Live Review: Passenger, The Paper Kites

7 February 2017 | 1:48 pm | Adrienne Downes

"This song, as he said, 'Took me from playing on the streets to playing to the world'."

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Under the starry night sky and in the grounds of the picturesque Fremantle Arts Centre, we beckoned the call of folk-song king, Passenger. With stellar support act The Paper Kites dealing indie-folk ditties and a surprising electronic mix to open, it was clear we were set for a grand evening of tunes.

What's not to love about Mike Rosenberg (aka Passenger): he's got a dreamy British accent, a guitar in hand, a voice from the heavens and a sense of humour to boot. Smooth, gorgeous tones of indie-pop and folk rock enthralled the enthusiastic audience and they loved a good singalong during a number of the songs.

Rosenberg was comical, charismatic, very entertaining and at times heartfelt. He liked to talk just as much as he loved to sing — telling the crowd that he doesn't understand why they are so happy and that misery is on its way, and teaching us that people need to stop searching for fame and riches because the only place they'll find happiness is in other people, the love of people. This brought him into pensive number Everything.

Travelling Alone was a story about two different people that Rosenberg met on a tour in Copenhagen, he enlightened, and his genuine nature in caring for these individuals as they both embarked on life alone was moving. The crowd was silent as they respected this acoustic song.

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One highlight was a number about everything Passenger hates (I Hate). Rosenberg encouraged the audience to sing along during the chorus and opened with a line about hating racists. His voice was like silk as it swooned its way into the hearts of punters. Just like the cool breeze in this outdoor setting, there was a peaceful feeling that overcame the Arts Centre on this evening.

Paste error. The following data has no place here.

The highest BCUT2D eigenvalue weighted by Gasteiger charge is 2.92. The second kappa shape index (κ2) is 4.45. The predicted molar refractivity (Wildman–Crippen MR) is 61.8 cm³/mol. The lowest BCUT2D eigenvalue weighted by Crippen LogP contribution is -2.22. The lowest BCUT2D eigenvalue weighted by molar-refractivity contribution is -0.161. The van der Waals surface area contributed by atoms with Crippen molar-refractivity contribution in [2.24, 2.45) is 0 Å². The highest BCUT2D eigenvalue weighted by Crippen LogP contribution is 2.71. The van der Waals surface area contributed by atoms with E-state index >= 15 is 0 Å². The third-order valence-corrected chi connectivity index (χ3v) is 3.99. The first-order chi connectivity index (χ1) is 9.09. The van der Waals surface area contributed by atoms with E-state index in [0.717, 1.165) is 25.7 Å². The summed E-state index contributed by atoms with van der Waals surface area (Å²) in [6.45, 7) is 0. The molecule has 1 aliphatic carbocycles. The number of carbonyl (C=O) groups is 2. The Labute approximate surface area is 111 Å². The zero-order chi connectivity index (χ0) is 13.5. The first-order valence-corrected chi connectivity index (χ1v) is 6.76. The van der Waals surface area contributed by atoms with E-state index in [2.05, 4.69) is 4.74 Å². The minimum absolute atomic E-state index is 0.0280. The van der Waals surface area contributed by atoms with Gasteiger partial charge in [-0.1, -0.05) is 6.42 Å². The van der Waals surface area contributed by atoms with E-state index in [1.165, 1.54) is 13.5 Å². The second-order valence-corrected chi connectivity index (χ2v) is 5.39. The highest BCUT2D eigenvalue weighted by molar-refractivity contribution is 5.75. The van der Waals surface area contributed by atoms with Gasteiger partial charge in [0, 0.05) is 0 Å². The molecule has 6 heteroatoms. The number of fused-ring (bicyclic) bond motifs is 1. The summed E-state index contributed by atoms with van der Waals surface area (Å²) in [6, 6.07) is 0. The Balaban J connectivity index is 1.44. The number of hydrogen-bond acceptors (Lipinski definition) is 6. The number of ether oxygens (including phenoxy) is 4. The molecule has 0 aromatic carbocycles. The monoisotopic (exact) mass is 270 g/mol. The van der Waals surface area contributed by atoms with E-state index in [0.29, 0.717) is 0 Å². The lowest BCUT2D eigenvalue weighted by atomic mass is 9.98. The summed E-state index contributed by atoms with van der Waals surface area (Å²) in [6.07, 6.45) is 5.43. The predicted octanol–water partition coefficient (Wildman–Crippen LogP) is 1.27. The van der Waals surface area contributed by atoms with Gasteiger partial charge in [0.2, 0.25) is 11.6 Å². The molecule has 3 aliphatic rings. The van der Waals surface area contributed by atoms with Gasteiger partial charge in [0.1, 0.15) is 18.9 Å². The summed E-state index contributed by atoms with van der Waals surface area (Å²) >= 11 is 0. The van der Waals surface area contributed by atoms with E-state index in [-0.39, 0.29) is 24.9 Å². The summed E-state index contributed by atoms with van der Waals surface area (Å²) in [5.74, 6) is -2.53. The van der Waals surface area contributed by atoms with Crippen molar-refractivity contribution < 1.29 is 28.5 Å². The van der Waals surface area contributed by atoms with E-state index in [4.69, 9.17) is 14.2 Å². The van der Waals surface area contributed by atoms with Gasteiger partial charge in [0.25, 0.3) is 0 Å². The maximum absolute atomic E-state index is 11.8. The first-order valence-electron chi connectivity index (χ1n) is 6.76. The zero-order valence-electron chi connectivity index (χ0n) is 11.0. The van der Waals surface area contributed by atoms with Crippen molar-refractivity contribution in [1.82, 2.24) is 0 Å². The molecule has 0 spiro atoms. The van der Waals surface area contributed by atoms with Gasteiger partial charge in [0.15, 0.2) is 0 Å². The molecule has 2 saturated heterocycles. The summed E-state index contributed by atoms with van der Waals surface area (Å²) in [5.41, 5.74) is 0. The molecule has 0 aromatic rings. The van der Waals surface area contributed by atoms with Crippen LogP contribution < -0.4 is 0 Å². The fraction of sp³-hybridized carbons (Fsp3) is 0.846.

From his seventh studio album came title track Young As The Morning, Old As The Sea, which had a grand beat, solid bass line and joyous overlay of synth as Passenger strummed his acoustic guitar. His hit Let Her Go was known by all in the audience. Rosenberg revealed he wrote the song in 45 minutes at a gig and still finds the effect that it has on people weird. This song, as he said, "Took me from playing on the streets to playing to the world". A proud busker by heart, you could hear how humbled Rosenberg feels by the success of this song. He then rolled into a cover of Ain't No Sunshine.

Being the last leg of his Australian/New Zealand tour, Rosenberg thanked his crew and band members before launching in a political rant about Donald Trump and how unsettling what's going on in our world is.

Passenger closed the night and the tour on Holes.